What do horses, books, the Rotary International and the West Sacramento Trail Riders Association (WSTRA) have in common with second grade students? They have teamed up for a literacy event that makes reading fun while connecting students to the rural heritage of their community.
Rotary International was originally started to eradicate polio by providing vaccinations worldwide. With polio almost completely under control, Rotary International began focusing on other areas of need including promoting peace, fighting disease, providing clean water, saving mothers and children, supporting education and growing local economies. Each new district leader selects an area of focus during their term. Three years ago that focus was literacy under the supporting education category.
The president of West Sacramento Rotary Centennial thought up a creative way to promote literacy with second grade school children. Don Schatzel is also a member of WSTRA along with his wife and second grade teacher, Penny Schatzel. The Rotary Centennial and the WSTRA clubs split the cost of purchasing books and transportation to the event. Approximately one dozen WSTRA members contribute their time along with providing horses, ponies, draft horses, and mules. What started with two schools grew to the third annual event to include all second grade students in the West Sacramento school district.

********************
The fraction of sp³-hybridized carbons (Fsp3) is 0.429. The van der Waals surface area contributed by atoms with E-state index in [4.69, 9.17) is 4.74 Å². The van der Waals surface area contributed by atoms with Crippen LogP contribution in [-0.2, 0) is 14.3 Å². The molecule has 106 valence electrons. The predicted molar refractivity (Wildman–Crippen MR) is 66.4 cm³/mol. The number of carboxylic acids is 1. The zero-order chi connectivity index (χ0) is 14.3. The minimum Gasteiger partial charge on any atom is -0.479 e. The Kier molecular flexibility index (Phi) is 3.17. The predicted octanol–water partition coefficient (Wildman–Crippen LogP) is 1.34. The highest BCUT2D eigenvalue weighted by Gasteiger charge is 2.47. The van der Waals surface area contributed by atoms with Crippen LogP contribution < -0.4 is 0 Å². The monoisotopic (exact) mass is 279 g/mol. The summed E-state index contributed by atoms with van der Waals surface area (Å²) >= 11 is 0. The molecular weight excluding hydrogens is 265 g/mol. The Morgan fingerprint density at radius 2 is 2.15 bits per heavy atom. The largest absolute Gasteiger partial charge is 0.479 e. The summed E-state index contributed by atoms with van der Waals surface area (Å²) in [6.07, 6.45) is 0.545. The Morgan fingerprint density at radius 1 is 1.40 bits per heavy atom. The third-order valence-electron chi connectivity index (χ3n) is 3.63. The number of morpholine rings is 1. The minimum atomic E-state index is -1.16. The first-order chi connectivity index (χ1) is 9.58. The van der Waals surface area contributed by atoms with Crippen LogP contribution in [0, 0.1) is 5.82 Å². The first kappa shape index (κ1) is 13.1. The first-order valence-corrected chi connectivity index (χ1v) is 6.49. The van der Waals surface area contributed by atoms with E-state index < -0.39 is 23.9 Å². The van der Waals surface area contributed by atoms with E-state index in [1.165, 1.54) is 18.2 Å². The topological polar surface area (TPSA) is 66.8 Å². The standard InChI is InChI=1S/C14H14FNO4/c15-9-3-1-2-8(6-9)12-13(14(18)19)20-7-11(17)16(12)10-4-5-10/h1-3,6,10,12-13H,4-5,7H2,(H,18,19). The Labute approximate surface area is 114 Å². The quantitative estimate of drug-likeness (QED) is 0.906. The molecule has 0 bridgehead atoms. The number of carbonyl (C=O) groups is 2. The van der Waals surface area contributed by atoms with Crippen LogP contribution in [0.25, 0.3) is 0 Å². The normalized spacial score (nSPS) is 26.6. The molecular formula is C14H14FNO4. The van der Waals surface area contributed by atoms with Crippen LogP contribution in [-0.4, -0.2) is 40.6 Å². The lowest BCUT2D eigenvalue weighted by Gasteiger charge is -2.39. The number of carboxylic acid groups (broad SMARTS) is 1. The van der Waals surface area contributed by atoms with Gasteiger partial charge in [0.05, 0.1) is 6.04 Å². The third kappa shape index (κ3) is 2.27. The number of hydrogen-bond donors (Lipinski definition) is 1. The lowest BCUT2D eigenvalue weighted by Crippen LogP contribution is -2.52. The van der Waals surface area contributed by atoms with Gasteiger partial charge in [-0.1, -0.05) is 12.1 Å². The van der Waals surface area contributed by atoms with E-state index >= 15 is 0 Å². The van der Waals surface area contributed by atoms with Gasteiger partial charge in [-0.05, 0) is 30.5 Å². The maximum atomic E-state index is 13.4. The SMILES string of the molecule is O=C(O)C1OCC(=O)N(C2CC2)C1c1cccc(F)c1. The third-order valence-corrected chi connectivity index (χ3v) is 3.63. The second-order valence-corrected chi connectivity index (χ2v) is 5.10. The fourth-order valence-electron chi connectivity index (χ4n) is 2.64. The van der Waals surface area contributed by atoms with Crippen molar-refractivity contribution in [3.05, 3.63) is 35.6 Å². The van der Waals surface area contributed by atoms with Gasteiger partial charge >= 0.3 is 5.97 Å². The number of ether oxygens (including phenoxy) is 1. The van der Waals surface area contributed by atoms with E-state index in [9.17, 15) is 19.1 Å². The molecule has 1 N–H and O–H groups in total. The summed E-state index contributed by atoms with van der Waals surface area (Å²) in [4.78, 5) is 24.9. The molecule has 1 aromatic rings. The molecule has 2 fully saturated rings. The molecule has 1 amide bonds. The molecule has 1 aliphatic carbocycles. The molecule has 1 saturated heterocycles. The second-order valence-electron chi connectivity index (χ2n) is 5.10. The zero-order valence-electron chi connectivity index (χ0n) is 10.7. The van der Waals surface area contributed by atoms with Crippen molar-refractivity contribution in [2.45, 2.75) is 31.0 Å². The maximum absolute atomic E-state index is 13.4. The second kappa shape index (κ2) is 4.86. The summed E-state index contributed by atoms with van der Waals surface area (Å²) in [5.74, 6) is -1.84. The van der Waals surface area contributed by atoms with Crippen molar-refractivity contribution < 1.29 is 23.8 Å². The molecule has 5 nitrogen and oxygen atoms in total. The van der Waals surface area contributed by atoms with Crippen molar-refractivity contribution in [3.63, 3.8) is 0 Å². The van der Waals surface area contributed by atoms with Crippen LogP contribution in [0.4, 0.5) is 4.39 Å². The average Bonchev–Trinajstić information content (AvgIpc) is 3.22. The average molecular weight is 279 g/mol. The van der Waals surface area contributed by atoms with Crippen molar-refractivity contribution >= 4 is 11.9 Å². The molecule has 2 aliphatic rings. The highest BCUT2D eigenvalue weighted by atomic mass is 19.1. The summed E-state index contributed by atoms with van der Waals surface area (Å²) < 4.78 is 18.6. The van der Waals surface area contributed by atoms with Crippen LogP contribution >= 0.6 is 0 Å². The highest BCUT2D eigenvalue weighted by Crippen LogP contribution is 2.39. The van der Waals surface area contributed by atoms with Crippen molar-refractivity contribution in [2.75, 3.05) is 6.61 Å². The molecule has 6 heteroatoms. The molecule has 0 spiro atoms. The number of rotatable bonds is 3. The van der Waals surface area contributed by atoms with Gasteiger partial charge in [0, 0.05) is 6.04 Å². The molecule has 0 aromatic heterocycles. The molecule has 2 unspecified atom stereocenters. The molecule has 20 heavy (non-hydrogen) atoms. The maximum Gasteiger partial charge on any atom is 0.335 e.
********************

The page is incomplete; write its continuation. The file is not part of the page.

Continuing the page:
One might ask how the industry affairs manager for the California Rice Commission became involved in such an event. I belong to both organizations even though I no longer own a horse. For some reason, it was decided I would do a good job as the emcee. Speaking to and keeping the attention of over 250 second graders can be more daunting that presenting to rice farmers on new regulatory requirements. The role of emcee to children approximately eight years old has been one of my most challenging speaking engagements. However, each time I finish feeling good about the new experience we provided to so many children, who never have never met a horse, touched it and now have a better understanding of the rural heritage of their community. The look on the children’s faces makes it worthwhile. …and yes, they do say the darndest things.